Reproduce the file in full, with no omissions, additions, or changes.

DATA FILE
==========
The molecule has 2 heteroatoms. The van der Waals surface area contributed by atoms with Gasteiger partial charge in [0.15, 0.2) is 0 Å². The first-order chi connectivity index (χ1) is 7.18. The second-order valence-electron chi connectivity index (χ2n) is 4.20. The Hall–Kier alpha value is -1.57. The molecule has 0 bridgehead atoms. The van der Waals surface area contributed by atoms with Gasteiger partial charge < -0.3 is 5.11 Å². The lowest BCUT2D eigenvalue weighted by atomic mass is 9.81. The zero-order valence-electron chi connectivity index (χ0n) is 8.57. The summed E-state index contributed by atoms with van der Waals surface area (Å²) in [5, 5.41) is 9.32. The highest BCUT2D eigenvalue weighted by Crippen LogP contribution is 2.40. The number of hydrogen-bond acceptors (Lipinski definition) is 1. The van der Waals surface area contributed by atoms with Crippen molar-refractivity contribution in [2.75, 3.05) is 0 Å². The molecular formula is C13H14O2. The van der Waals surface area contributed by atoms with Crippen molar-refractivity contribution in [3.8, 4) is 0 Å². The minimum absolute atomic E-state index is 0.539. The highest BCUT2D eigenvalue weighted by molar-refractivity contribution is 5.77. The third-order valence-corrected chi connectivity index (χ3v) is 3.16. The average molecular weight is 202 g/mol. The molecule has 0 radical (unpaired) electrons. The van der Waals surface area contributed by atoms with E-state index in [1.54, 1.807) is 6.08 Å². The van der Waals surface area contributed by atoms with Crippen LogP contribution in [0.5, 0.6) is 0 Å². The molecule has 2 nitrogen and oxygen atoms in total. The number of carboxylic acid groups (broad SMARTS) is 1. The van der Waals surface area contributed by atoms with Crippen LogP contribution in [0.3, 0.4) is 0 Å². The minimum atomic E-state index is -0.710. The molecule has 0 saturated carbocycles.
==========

The molecule has 2 heteroatoms. The van der Waals surface area contributed by atoms with Gasteiger partial charge in [0.15, 0.2) is 0 Å². The first-order chi connectivity index (χ1) is 7.18. The second-order valence-electron chi connectivity index (χ2n) is 4.20. The Hall–Kier alpha value is -1.57. The molecule has 0 bridgehead atoms. The van der Waals surface area contributed by atoms with Gasteiger partial charge < -0.3 is 5.11 Å². The lowest BCUT2D eigenvalue weighted by atomic mass is 9.81. The zero-order valence-electron chi connectivity index (χ0n) is 8.57. The summed E-state index contributed by atoms with van der Waals surface area (Å²) in [5, 5.41) is 9.32. The highest BCUT2D eigenvalue weighted by Crippen LogP contribution is 2.40. The number of hydrogen-bond acceptors (Lipinski definition) is 1. The van der Waals surface area contributed by atoms with Crippen molar-refractivity contribution in [2.75, 3.05) is 0 Å². The molecular formula is C13H14O2. The van der Waals surface area contributed by atoms with Crippen molar-refractivity contribution in [3.8, 4) is 0 Å². The minimum absolute atomic E-state index is 0.539. The highest BCUT2D eigenvalue weighted by molar-refractivity contribution is 5.77. The third-order valence-corrected chi connectivity index (χ3v) is 3.16. The average molecular weight is 202 g/mol. The molecule has 0 radical (unpaired) electrons. The van der Waals surface area contributed by atoms with E-state index in [1.54, 1.807) is 6.08 Å². The van der Waals surface area contributed by atoms with Crippen LogP contribution in [0.5, 0.6) is 0 Å². The molecule has 2 nitrogen and oxygen atoms in total. The number of carboxylic acid groups (broad SMARTS) is 1. The van der Waals surface area contributed by atoms with Crippen LogP contribution in [0.3, 0.4) is 0 Å². The minimum atomic E-state index is -0.710. The molecule has 0 saturated carbocycles.